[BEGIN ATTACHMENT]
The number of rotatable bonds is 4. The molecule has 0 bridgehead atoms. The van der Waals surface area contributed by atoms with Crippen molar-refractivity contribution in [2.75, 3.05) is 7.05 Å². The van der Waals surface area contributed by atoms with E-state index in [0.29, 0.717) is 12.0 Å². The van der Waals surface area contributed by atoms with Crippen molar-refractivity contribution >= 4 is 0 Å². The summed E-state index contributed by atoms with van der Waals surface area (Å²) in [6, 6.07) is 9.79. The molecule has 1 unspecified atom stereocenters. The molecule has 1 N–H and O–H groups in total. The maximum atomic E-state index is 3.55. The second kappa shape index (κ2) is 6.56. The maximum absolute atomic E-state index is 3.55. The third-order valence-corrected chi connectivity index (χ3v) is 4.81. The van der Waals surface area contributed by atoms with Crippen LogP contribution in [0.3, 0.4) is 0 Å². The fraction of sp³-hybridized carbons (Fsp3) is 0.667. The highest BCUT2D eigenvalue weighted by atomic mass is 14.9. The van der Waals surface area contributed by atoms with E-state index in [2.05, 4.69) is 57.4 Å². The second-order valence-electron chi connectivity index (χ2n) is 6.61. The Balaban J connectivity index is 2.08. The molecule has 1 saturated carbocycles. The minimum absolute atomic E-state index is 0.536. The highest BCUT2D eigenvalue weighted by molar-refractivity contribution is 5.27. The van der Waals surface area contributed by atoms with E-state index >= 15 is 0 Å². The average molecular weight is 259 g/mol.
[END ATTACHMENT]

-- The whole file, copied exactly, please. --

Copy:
The number of rotatable bonds is 4. The molecule has 0 bridgehead atoms. The van der Waals surface area contributed by atoms with Crippen molar-refractivity contribution in [2.75, 3.05) is 7.05 Å². The van der Waals surface area contributed by atoms with E-state index in [0.29, 0.717) is 12.0 Å². The van der Waals surface area contributed by atoms with Crippen molar-refractivity contribution >= 4 is 0 Å². The summed E-state index contributed by atoms with van der Waals surface area (Å²) in [6, 6.07) is 9.79. The molecule has 1 unspecified atom stereocenters. The molecule has 1 N–H and O–H groups in total. The maximum atomic E-state index is 3.55. The second kappa shape index (κ2) is 6.56. The maximum absolute atomic E-state index is 3.55. The third-order valence-corrected chi connectivity index (χ3v) is 4.81. The van der Waals surface area contributed by atoms with Crippen LogP contribution in [0.3, 0.4) is 0 Å². The fraction of sp³-hybridized carbons (Fsp3) is 0.667. The highest BCUT2D eigenvalue weighted by atomic mass is 14.9. The van der Waals surface area contributed by atoms with E-state index in [2.05, 4.69) is 57.4 Å². The second-order valence-electron chi connectivity index (χ2n) is 6.61. The Balaban J connectivity index is 2.08. The molecule has 1 saturated carbocycles. The minimum absolute atomic E-state index is 0.536. The highest BCUT2D eigenvalue weighted by molar-refractivity contribution is 5.27. The van der Waals surface area contributed by atoms with E-state index >= 15 is 0 Å². The average molecular weight is 259 g/mol.